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I realized the other day that most of my blog entries (when I remember that I have a blog) in the last year have been heavy on cooking and gardening, and light on bushcraft. So lets do some bushcraft…

I had the day off, and decided to make it a bush day. I had not been fly fishing since early July and ventured out to my favorite bass stream (and no, I will not tell you where it is; find your own). In addition, I had bought some new boots for grouse hunting (Irish Setter’s for 80 bucks on Amazon.com; how could I refuse?) that needed some breaking in, so I laced up the boots, grabbed the rod, and off I went.

A long story short, I didn’t get any fish. I had a northern check out my fly, but it took off before striking. I wasn’t surprised; I have never had much luck at this spot past July. The water gets to low, and today there were several hawks cruising the river (I don’t know if they were fish eating hawks, but I imagine to a fish a hawk is a hawk).

Fishing being a bust, I decided to check out the area right around the river to see what kind of useful stuff I could find. While still on the subject of fishing, there were some nice bait sources available:

Galls like this form on plants from insects laying their eggs

If you split them open, you can often find a grub to use for bait

I believe this is a green frog. If you are slow and quiet you can often catch them by hand. This guy let me touch his back without jumping away (I didn't pick him up; no point stressing him out). Frogs can make good fish bait too.

There was plenty of animal sign. Some beaver appear to live on the river. No dams, but a few old houses and plenty of chewed wood on the river bank(although that could have come from anywhere upstream). I found the wire and weight for a trapper’s drowning trap set, and it was heavy enough that I assume that beaver is the target. I found a lot of other stuff too:

There were lots of game trails like this leading to the river. (note: it is really hard to get a good photo of a game trail)

I think this is a mink track, but I am no expert. It definitely appears to be the track of some member of the weasel family. It was about an inch wide.

I think the scat also came from a mink. Note the green frog to the left; they were everywhere.

A burrow perhaps? There was a lot of squirrel sign around the hole. Would it be a good spot for a trap? Maybe.

Plenty of pine cone parts and hazel nut shells around the burrow

A whole bunch of scat on a rock. Probably either cottontail rabbit or snowshoe hare; they both frequent this neck of the woods. I took a few pieces for making pitch glue (more on that later). However...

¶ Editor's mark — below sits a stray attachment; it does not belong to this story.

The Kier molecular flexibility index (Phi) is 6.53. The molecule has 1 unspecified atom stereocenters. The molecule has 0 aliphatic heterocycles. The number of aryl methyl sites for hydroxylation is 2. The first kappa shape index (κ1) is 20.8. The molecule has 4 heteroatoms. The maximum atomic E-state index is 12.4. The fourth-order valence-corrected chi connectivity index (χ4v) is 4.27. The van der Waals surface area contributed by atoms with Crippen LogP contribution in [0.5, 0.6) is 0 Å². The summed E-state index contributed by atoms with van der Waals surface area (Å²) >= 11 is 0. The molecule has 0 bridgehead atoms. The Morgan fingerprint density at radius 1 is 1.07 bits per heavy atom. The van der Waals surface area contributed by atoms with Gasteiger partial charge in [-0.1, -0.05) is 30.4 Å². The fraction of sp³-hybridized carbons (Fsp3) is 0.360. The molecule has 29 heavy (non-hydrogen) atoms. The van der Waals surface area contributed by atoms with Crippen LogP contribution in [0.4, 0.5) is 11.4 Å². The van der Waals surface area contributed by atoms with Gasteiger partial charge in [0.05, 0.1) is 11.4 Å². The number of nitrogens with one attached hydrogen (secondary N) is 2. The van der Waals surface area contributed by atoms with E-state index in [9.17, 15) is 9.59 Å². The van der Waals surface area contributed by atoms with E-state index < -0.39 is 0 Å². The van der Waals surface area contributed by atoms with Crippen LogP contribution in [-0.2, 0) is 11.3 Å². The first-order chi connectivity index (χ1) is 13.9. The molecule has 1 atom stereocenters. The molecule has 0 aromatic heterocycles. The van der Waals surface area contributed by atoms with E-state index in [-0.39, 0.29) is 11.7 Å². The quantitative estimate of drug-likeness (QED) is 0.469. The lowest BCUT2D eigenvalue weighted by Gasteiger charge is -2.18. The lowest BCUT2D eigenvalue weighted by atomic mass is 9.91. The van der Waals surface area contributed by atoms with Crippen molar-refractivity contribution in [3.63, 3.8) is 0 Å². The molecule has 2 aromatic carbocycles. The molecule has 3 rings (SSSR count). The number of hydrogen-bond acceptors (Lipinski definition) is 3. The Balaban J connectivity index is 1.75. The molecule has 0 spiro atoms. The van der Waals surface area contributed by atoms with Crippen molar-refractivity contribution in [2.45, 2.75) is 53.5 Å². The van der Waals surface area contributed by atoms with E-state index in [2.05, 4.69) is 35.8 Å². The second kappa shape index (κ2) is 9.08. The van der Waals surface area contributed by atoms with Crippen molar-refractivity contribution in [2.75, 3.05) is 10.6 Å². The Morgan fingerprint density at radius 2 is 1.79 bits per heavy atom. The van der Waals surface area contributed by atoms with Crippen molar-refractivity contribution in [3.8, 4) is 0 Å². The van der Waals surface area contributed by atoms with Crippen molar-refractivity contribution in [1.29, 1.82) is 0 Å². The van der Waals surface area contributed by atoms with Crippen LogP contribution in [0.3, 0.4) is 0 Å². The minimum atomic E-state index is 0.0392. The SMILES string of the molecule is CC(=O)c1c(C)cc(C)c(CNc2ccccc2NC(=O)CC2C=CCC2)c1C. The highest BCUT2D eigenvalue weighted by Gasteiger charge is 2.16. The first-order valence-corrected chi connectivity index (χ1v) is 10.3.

... Right next to the rabbit/hare scat were some pellets from a raptor. Predatory birds often eat small creatures whole and cough up the hair and bones later.

If you are looking for shelter there were plenty of raw materials, but if you are lucky you can find it ready made:

Deer hunting is practically a religion in Minnesota and there are stands scattered all over public land. They can be a ready made shelter, but it is best to leave them alone unless you are in dire need. (you wouldn't like someone going in your tent while you are on a day trip, would you?)

There were plenty of edible plants around too. I am sure that for every species I saw that I missed three more, but here are the ones I photographed:

Thistle. Get past the spines and they are quite edible. This one might be a bit old for eating, but the down can be used for fire starting, and the Cherokee used it to fletch their blowgun darts.

Rose Hips. The outer pulp can be sucked off the seeds, and you can make a drink out of them too.

Raspberries. There were not any fruit left on them, but the leaves were used by the Ojibwe (and many other peoples) to make tea.

I think this is a pin cherry. I find wild cherries to be too bitter to eat straight, but they are supposed to be great for jelly.

Highbush Cranberries. Often bitter, these ones were tart but still pretty good to eat.

I am not positive, but I think that these are Jerusalem artichokes (the leaves looked too elongated to be common sunflower, but I don't really know). I pulled one up and the roots were only a couple inches long, but they are probably not done setting tubers yet.

Beaked hazelnut. I didn't see any nuts on this one, but the squirrels can make short work of them. These are a major score if you need calories. The nuts are a pain to get to (green outer hulls covered with nettle-like hairs and a hard shell underneath), but they are packed with 60% fat and 25% protein.